Nuance Acquires Bitter Rival Vlingo
In a surprise move as the countdown to 2012 was starting, Nuance Communications acquired rival speech company Vlingo for an undisclosed amount.
The news came as a shock to most given that the two companies, whose Massachusetts corporate offices are just a few miles apart, have been in and out of court suing each other over allegations of patent infringements and worse since 2008.
"There's nothing more galvanizing than a big market and a clear competitor," says Steve Chambers, president of sales and marketing at Nuance and executive vice president of its enterprise division. "The idea that every consumer product is going to have a voice interface is exciting," he says. "We [Nuance and Vlingo] both share that vision, and patent stuff aside, there's a recognition that we can do better together than apart."
The legal feud between the two companies really heated up at the end of the summer when Vlingo filed suit in a U.S. district court in Massachusetts claiming that Nuance engaged in "unfair competition under federal, state, and common law; commercial bribery; breach of contract; and intentional interference with prospective advantageous relationships." Nuance had levied a few false advertising charges at Vlingo as well.
But now that the once-bitter foes are going to be part of the same team, the companies said they see the acquisition representing a $5 billion market opportunity as demand soars for voice assistance and natural language solutions.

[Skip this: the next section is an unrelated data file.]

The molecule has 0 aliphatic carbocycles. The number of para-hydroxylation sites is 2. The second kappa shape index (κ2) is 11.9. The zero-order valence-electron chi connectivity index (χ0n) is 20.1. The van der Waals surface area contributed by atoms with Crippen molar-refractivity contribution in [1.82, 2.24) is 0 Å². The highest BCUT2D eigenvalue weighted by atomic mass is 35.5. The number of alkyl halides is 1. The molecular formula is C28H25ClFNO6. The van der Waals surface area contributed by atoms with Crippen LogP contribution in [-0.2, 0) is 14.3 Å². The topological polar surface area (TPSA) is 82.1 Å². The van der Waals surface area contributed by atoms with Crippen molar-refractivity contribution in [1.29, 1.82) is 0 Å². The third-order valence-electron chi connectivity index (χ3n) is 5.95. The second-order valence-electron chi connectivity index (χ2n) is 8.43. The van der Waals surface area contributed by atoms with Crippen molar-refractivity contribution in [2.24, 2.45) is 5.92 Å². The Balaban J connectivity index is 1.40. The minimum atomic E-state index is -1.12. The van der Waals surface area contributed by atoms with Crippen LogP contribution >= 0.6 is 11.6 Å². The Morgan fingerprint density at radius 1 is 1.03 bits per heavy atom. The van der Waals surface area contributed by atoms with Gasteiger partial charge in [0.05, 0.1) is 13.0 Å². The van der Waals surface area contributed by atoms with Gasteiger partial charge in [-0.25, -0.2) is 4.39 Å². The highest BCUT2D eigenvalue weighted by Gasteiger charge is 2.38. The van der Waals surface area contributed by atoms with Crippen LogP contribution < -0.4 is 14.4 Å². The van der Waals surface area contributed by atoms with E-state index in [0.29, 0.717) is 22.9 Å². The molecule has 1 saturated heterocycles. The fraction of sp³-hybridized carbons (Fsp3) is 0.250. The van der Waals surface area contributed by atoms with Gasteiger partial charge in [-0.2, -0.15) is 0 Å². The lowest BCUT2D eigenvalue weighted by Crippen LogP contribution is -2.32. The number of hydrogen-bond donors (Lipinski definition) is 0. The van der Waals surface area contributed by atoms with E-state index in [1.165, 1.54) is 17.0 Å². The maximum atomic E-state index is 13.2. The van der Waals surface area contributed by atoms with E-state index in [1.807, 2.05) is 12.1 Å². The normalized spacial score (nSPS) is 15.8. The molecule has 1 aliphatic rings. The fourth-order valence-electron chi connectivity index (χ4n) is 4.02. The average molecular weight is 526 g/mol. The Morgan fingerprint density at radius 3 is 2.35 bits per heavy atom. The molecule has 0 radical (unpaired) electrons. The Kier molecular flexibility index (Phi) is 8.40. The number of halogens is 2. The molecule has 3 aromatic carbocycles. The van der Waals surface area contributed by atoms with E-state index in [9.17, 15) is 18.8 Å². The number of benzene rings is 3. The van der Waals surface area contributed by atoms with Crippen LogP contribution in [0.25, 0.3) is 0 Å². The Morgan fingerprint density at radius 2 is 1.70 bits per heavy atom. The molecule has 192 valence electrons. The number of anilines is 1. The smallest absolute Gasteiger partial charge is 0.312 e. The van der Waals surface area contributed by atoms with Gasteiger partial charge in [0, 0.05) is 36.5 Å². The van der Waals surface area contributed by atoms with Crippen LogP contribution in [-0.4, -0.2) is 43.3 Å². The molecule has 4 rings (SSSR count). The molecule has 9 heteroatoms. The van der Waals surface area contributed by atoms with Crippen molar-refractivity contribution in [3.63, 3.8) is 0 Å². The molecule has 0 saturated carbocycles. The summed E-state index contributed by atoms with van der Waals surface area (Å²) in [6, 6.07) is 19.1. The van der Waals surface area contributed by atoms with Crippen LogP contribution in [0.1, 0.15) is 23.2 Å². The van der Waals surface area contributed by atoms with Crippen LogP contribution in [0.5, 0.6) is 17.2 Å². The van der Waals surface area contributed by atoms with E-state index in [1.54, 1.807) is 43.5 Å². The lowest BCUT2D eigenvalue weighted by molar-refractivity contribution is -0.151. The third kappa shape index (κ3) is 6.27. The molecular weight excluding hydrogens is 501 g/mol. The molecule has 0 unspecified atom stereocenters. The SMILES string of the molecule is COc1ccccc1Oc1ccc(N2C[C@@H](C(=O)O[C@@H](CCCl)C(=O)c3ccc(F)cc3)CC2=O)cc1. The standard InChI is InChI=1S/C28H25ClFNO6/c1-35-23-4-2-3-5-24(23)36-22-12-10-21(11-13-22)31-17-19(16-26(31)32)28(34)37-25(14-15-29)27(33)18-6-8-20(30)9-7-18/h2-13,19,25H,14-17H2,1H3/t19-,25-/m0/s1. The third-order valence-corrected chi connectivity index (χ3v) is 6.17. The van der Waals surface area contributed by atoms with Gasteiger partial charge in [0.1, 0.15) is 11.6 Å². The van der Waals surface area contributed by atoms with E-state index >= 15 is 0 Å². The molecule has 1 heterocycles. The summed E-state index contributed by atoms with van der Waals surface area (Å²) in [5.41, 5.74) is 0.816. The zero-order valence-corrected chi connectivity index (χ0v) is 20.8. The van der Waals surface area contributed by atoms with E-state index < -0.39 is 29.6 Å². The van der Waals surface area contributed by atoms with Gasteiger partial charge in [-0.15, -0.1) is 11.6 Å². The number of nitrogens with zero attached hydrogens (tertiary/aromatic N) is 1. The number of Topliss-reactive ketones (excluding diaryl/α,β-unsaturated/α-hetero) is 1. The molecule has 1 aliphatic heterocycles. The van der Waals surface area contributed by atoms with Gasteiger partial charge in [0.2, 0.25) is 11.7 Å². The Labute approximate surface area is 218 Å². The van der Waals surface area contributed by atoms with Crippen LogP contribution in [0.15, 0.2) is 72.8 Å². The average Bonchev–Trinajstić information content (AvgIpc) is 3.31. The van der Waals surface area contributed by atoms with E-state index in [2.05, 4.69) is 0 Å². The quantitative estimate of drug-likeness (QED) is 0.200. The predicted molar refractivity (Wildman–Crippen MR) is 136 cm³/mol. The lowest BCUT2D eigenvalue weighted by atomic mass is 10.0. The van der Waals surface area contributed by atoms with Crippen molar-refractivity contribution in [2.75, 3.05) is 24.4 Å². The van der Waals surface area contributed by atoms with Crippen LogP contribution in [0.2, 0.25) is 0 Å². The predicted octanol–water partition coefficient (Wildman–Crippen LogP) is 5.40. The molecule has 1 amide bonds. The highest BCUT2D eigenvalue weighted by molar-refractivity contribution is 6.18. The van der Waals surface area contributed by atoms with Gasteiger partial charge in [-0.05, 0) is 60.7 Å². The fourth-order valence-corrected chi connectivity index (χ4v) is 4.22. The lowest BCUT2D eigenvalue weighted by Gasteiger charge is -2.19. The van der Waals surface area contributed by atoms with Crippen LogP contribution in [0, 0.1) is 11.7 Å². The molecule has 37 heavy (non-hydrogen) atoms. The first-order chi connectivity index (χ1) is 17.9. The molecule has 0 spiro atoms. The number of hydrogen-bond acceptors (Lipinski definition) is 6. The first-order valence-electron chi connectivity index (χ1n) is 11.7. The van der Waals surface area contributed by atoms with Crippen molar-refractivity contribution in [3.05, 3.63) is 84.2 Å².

"I think one of the ways to frame this is that you get the best of the lifelike rendering of recognition of what people mean when they talk to their devices," says Dan Miller, senior analyst at Opus Research. "It seems like they're going to put aside their differences and bring an excellent product out."
The entire speech industry got a boost when Apple introduced Siri, its voice-enabled virtual assistant, to the latest iPhone 4S model, and now "there is an expectation in the marketplace that voice-based services that are mobile and recognize intent are just going to get better and better," Miller says.
Chambers says the acquisition better positions Nuance to compete in the mobile space with Google and Microsoft. "With the integration of our voice recognition and natural language, we're in a great position, with no shortage of people who want this technology in their products."
Miller also expects Amazon to enter the fray with greater voice capabilities in future versions of its Kindle product line. "Nuance/Vlingo is in a better position to compete in the deep end of the pool, which is mobile search, mobile e-commerce, etc. It's a statement that speech is part of the mix in the natural user interface now," he states.
The unique nature of software patents makes the question a complicated one.
An argument against innovation.